Lexical anaphors in Danish and French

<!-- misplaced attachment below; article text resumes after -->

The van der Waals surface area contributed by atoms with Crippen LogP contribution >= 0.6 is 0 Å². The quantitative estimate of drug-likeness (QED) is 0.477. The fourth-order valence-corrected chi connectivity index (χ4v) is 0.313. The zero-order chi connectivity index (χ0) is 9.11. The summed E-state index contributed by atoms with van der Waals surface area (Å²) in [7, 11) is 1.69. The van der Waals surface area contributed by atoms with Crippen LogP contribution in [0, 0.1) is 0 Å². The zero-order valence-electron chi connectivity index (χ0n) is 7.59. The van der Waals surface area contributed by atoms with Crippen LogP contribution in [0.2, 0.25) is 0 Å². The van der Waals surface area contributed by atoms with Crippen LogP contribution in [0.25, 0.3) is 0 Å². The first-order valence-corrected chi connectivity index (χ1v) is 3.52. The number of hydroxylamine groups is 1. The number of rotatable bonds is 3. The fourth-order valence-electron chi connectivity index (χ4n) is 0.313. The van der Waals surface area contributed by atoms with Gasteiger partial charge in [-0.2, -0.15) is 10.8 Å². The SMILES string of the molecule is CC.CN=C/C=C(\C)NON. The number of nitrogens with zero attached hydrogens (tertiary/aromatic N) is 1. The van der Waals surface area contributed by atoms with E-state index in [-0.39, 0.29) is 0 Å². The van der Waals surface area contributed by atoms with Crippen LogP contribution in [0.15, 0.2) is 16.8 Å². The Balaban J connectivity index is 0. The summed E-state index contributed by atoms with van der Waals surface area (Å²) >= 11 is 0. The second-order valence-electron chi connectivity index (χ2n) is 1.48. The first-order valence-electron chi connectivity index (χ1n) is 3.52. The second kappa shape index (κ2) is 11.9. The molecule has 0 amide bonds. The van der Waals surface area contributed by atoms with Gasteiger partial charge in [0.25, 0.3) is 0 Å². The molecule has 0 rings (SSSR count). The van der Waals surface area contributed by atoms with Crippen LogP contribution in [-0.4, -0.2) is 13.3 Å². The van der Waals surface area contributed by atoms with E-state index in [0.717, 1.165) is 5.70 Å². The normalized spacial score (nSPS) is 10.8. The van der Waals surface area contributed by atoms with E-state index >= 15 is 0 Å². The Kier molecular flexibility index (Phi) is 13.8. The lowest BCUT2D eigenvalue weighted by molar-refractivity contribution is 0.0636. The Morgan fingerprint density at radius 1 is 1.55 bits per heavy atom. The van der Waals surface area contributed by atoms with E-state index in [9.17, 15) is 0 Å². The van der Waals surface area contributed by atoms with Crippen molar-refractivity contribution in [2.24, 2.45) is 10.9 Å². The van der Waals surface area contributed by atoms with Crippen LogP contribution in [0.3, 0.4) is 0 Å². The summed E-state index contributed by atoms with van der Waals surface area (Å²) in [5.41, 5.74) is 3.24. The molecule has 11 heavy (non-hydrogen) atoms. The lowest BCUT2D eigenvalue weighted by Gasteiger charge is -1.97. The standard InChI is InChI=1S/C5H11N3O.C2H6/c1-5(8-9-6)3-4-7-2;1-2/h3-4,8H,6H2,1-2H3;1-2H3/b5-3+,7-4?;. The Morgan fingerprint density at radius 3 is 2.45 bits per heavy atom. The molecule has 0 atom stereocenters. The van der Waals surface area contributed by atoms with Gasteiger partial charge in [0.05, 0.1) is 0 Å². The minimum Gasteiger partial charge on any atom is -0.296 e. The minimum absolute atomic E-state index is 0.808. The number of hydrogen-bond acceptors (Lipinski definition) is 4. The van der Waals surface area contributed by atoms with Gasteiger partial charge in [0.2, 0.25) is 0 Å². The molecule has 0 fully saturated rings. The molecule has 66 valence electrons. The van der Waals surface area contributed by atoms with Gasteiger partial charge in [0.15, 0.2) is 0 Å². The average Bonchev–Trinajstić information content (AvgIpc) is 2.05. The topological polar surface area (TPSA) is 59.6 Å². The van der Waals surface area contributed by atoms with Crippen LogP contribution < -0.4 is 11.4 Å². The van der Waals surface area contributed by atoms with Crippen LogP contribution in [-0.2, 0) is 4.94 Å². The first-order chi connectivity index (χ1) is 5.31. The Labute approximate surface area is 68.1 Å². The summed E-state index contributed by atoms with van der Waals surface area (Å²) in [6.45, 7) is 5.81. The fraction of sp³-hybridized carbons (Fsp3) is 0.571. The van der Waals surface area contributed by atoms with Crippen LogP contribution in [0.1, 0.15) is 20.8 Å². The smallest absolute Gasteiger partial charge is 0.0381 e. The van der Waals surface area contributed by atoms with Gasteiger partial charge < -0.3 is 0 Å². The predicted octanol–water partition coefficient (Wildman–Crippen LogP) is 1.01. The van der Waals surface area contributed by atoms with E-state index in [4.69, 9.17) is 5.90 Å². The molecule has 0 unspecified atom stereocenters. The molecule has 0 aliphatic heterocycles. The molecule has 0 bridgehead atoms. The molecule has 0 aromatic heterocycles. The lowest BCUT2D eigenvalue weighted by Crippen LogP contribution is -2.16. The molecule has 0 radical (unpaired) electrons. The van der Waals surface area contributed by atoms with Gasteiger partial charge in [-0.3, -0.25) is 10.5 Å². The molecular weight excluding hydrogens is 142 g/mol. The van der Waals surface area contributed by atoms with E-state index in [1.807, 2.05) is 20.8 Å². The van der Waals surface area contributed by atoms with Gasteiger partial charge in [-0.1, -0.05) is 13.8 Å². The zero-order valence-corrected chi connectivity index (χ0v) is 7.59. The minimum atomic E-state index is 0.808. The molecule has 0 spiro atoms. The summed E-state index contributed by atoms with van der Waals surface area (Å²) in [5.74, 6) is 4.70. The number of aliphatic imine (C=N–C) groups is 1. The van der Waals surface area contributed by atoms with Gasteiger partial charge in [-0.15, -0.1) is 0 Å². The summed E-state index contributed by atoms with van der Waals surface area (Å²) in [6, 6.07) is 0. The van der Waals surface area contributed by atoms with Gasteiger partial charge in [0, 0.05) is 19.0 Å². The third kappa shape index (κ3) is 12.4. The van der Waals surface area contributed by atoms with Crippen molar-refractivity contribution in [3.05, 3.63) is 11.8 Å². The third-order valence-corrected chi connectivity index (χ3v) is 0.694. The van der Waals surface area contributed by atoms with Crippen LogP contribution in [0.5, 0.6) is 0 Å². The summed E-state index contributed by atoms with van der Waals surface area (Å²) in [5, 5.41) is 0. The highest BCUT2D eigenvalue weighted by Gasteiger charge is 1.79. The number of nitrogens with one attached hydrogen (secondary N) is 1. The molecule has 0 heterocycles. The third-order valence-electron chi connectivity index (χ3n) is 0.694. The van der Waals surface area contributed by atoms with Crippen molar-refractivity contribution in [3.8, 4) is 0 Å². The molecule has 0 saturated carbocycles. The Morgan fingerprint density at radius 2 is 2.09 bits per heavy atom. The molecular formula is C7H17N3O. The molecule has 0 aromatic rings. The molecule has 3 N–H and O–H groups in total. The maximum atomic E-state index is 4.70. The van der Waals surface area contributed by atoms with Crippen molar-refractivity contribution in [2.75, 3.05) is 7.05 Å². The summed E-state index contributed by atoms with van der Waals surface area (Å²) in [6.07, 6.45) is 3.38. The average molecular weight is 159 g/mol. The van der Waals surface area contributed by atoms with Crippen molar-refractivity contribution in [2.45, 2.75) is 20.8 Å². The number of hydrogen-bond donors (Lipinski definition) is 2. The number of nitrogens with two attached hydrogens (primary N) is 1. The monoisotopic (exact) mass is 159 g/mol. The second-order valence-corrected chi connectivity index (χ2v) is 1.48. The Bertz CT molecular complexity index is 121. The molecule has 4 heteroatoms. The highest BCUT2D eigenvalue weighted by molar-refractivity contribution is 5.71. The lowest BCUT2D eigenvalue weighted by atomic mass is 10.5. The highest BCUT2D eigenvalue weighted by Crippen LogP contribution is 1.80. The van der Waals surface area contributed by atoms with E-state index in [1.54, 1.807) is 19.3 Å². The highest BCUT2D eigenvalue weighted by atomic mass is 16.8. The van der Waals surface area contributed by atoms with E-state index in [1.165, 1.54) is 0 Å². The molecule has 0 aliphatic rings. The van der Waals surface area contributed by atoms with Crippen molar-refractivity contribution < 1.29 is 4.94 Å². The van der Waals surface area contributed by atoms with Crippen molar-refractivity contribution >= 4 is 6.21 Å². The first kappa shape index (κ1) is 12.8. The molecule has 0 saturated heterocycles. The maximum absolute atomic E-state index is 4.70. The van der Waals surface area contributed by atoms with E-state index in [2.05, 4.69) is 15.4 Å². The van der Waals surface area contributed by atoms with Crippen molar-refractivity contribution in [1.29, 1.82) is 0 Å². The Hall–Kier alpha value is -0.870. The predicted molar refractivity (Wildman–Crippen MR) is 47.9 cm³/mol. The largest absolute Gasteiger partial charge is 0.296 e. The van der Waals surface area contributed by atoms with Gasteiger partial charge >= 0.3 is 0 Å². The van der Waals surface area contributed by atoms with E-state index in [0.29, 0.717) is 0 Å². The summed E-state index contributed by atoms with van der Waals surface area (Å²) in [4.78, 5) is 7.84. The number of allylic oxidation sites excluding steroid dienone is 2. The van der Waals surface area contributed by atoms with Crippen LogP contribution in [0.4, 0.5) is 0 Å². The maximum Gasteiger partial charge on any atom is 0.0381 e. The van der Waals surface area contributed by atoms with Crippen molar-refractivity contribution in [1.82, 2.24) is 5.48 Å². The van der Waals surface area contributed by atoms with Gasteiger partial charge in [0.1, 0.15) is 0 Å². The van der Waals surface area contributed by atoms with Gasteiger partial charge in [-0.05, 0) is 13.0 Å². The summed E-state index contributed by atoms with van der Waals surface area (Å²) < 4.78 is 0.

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The article treats lexically varied noun-phrase anaphors, so-called ‘unfaithful anaphors’, which are found more frequently in French than in Danish texts. The difference is related to more fundamental differences between the two languages, and types of language, at different linguistic levels. Thus, French lexicalises more semantic content in nouns than in verbs, and vice versa in Danish, the former language preferring exocentric ordering at the syntactic level compared to Danish endocentric ordering. Much of the information of unfaithful anaphors being new, French can be said to communicate presupposed information, where Danish ‘poses’, i.e. states new information. And finally, in French the semantic content of an unfaithful anaphor often entertains a rhetorical relation with its host predicate, where Danish sets the relation explicitly.


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